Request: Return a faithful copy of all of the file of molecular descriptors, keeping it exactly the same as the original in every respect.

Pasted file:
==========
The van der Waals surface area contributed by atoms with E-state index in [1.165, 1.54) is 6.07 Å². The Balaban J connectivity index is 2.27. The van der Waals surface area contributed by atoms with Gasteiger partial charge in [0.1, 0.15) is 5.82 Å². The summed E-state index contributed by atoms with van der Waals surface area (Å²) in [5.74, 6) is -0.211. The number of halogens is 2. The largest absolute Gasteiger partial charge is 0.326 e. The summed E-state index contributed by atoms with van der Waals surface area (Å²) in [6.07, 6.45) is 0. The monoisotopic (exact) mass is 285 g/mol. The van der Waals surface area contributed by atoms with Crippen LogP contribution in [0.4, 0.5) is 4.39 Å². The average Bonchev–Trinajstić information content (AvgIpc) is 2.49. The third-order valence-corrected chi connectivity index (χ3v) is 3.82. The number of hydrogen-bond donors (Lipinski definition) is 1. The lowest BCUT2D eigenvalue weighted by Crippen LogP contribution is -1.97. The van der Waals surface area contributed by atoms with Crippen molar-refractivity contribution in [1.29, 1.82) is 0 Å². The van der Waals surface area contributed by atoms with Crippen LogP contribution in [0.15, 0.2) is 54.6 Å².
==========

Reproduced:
The van der Waals surface area contributed by atoms with E-state index in [1.165, 1.54) is 6.07 Å². The Balaban J connectivity index is 2.27. The van der Waals surface area contributed by atoms with Gasteiger partial charge in [0.1, 0.15) is 5.82 Å². The summed E-state index contributed by atoms with van der Waals surface area (Å²) in [5.74, 6) is -0.211. The number of halogens is 2. The largest absolute Gasteiger partial charge is 0.326 e. The summed E-state index contributed by atoms with van der Waals surface area (Å²) in [6.07, 6.45) is 0. The monoisotopic (exact) mass is 285 g/mol. The van der Waals surface area contributed by atoms with Crippen LogP contribution in [0.4, 0.5) is 4.39 Å². The average Bonchev–Trinajstić information content (AvgIpc) is 2.49. The third-order valence-corrected chi connectivity index (χ3v) is 3.82. The number of hydrogen-bond donors (Lipinski definition) is 1. The lowest BCUT2D eigenvalue weighted by Crippen LogP contribution is -1.97. The van der Waals surface area contributed by atoms with Crippen molar-refractivity contribution in [1.29, 1.82) is 0 Å². The van der Waals surface area contributed by atoms with Crippen LogP contribution in [0.15, 0.2) is 54.6 Å².